Sky & Telescope - June 2020 - 12

NEWS NOTES

Earth's New (and
Temporary) Mini-Moon
EARTH RECENTLY TOOK ON a brand
new moon. Designated 2020 CD3,
it was discovered on February 15th
by Catalina Sky Survey astronomers
Kacper Wierzchos and Teddy Pruyne.
At the time, the object was a 20thmagnitude pinpoint about 300,000 km
(186,000 miles) from Earth. Combining brightness and distance information, astronomers estimated the
asteroid's diameter at 6 to 12 feet (2 to
3.5 meters) - about as wide across as an
elephant is tall.
Additional measurements soon
revealed that the space rock wasn't
orbiting the Sun, but rather was going
around Earth - though only temporarily. Working the orbit backwards,

astronomers concluded that Earth's
gravity had snared the mini-moon
several years ago. The asteroid went
undetected for so long because it's tiny
- and therefore faint - and because it
orbits our planet in meandering loops of
varying eccentricity and inclination.
Our sojourn with 2020 CD3 will be
brief: Astronomers expected the boulder
to return to a solar orbit by April.

IN BRIEF

Betelgeuse Rises Again

Amateur Dennis Conti Wins
Chambliss Award

After declining in brightness to a recordbreaking minimum (S&T: Apr. 2020, p. 10),
Betelgeuse, the bright red giant sitting at
Orion's left shoulder, finally began brightening again in late February. Edward Guinan
(Villanova University) and colleagues report in
Astronomer's Telegram #13512 that the star
bottomed out at magnitude 1.61 in mid-February. This low point occurred 420-428 days
after the star's last minimum in mid-December
2018, when it had dimmed to magnitude 0.9
- part of a long cycle in brightness variations
caused by turbulence below the star's surface
layers. However, it remains unclear why the
star dimmed so much this time around. In
a related Astronomer's Telegram #13518,
Robert Gehrz (University of Minnesota) and
colleagues reported that at infrared wavelengths, Betelgeuse has remained "steadfast"
over the past 50 years. The team suggests
that the recent fading at visual wavelengths
is therefore more likely due to "local surface
phenomena," such as changes in the amount
of foreground dust and gas belched out by
the star along Earth's line of sight, or variations in surface temperature. The star may
yet explode tomorrow or in the next 100,000
years, Gehrz and colleagues write, but the
recent "fainting" episode is not a harbinger of
the star's core collapse.
■ BOB KING

The American Astronomical Society has conferred the Chambliss Amateur Achievement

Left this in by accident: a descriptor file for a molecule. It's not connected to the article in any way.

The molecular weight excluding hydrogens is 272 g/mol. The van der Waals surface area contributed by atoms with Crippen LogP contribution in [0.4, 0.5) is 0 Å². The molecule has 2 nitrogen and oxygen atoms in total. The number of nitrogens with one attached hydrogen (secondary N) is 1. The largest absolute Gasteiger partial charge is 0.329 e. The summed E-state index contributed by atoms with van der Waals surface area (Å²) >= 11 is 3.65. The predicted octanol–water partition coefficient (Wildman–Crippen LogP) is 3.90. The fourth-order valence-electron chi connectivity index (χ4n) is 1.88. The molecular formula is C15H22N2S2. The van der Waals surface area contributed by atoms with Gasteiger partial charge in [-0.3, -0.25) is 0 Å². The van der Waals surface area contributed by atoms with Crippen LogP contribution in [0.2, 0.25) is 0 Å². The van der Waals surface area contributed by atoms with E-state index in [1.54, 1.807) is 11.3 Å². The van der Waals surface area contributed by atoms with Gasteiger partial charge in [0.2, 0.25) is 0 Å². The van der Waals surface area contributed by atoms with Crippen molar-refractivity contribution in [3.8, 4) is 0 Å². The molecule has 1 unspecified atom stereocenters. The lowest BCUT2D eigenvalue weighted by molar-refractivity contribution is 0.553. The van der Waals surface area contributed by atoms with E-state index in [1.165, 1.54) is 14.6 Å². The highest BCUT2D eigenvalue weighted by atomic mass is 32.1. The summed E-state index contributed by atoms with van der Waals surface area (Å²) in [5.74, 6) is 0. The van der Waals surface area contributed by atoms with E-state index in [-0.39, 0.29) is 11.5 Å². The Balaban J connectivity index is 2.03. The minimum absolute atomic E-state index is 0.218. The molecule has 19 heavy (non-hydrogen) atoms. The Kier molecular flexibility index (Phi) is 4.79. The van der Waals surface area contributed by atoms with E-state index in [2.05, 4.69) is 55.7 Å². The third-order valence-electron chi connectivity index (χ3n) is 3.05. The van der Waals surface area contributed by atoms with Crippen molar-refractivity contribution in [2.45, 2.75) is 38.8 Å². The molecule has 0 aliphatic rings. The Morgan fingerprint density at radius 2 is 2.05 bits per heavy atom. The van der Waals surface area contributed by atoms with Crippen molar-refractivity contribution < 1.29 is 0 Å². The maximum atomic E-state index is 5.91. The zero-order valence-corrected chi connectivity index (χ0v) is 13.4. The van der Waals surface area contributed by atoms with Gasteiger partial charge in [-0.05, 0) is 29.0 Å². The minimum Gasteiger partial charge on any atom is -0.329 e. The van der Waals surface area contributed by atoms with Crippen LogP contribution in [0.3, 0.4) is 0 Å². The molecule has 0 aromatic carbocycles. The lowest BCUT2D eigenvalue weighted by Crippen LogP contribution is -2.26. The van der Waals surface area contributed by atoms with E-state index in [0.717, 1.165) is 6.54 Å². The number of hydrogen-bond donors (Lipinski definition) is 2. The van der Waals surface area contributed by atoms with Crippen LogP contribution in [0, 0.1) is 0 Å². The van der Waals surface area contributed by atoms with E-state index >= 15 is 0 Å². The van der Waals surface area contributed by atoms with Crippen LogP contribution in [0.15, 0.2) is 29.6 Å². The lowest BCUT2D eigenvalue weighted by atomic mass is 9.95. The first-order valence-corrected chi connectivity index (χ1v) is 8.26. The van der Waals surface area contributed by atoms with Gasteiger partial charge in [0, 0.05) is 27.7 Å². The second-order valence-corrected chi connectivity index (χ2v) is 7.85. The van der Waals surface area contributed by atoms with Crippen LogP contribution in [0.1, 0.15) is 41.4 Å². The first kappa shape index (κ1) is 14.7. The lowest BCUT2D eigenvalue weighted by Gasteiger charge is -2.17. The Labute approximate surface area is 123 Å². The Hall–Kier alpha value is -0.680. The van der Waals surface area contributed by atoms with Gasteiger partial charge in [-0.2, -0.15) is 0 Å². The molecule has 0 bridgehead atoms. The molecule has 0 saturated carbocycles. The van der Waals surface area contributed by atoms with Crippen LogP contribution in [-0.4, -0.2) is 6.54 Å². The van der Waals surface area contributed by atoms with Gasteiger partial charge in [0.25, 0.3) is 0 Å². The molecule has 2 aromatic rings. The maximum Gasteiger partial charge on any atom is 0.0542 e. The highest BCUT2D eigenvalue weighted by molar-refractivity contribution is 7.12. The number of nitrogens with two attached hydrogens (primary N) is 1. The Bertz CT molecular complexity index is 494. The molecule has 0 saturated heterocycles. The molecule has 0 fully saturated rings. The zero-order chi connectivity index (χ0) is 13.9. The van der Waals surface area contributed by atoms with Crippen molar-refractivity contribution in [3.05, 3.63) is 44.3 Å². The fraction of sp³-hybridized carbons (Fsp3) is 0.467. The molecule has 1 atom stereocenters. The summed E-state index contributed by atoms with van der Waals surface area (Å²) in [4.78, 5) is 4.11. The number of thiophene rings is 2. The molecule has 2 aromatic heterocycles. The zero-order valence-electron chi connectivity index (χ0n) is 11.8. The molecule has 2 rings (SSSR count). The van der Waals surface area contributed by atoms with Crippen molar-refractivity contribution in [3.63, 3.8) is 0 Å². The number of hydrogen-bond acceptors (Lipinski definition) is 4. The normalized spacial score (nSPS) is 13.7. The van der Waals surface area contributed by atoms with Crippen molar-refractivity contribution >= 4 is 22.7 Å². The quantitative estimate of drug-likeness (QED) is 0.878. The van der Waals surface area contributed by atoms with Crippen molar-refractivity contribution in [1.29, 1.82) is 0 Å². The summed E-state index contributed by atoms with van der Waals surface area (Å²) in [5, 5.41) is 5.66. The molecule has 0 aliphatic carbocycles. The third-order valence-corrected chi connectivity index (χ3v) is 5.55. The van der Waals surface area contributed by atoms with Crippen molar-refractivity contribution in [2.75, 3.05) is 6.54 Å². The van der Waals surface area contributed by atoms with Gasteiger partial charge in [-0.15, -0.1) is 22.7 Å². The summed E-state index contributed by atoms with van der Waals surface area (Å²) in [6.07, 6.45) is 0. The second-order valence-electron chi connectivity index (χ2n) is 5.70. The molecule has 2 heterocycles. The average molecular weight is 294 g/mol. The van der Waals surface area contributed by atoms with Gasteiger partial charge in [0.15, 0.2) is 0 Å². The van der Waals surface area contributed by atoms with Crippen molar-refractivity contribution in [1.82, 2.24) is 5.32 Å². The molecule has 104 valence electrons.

Award on Dennis Conti for "his outstanding
observational, computational, and educational contributions to exoplanet studies."
Conti, a computer scientist and amateur
astronomer, has been heavily involved with
the exoplanet community since 2016, when
he helped coordinate a worldwide network of
amateur astronomers. Together, they provided
observations complementing a Hubble Space
Telescope program searching for water
in exoplanet atmospheres. More recently,
Conti took the helm of a group of amateurs
at the American Association of Variable Star
Observers working with NASA's Transiting
Exoplanet Survey Satellite (TESS). In this role,
Conti contributes observations and trains and
mentors other observers. He also contributed
a key piece of TESS's object identification
algorithm, which helps identify signals that are
not really planets. Conti says the most thrilling
discovery he has contributed to so far is the
discovery and validation of the TOI-700 tripleplanet system. This triplet includes the first
habitable-zone Earth-size planet that TESS
has identified.
■ DIANA HANNIKAINEN

12

JUNE 2 02 0 * SK Y & TELESCOPE

p The new mini-moon, designated 2020 CD3

As with any Earth-approaching asteroid, there's always a small probability
that it can come back to bite us - but
that won't happen this time around.
And while preliminary analysis from
the JPL's Sentry project indicated a 3%
probability of impact within the next
century, we wouldn't have to worry even
if it did collide with Earth. Objects this
size typically fragment when they strike
the atmosphere, so at worst it would
land as numerous small meteorites.
Earth has had one other known
mini-moon, 2006 RH120, discovered by
Catalina Sky Survey astronomer Eric
Christensen. It dawdled in our neighborhood for about a year before getting
the boot. The objects likely represent
only a small fraction of the mini-moons
Earth has captured and released since
its youth.
■ BOB KING

NASA 2021 Budget
Proposal
The current administration has released
its request for NASA's budget for the fiscal
year of 2021, a proposal that emphasizes
human exploration at the cost of several key
programs. The space agency would receive
$25.2 billion overall, but while this represents
a 12% increase over the received budget in
2020, the majority of this increase would go
toward the Artemis initiative, which aims to
put people back on the Moon by 2024. Projects to build the Lunar Gateway, which would
orbit the Moon, and a lunar lander, which
would take astronauts to the surface, both
received increases under the current proposal. In return, several science missions are
zeroed out, including the Wide-Field Infrared
Survey Telescope (WFIRST), the Stratospheric
Observatory for Infrared Astronomy (SOFIA),
NASA's Office of STEM Engagement, and two
Earth science missions. The proposal would
also suspend NASA's Near-Earth Object
Surveillance Mission, a space-based infrared
telescope that would hunt for potentially
hazardous asteroids. Many of these missions
have faced termination several times before,
though, and managed to survive thanks to
Congressional intervention.
■ DAVID DICKINSON

Read more budget details at https://
is.gd/NASAbudget2021.

GEMINI OBSERVATORY

SOLAR SYSTEM


https://www.is.gd/NASAbudget2021 https://www.is.gd/NASAbudget2021

Sky & Telescope - June 2020

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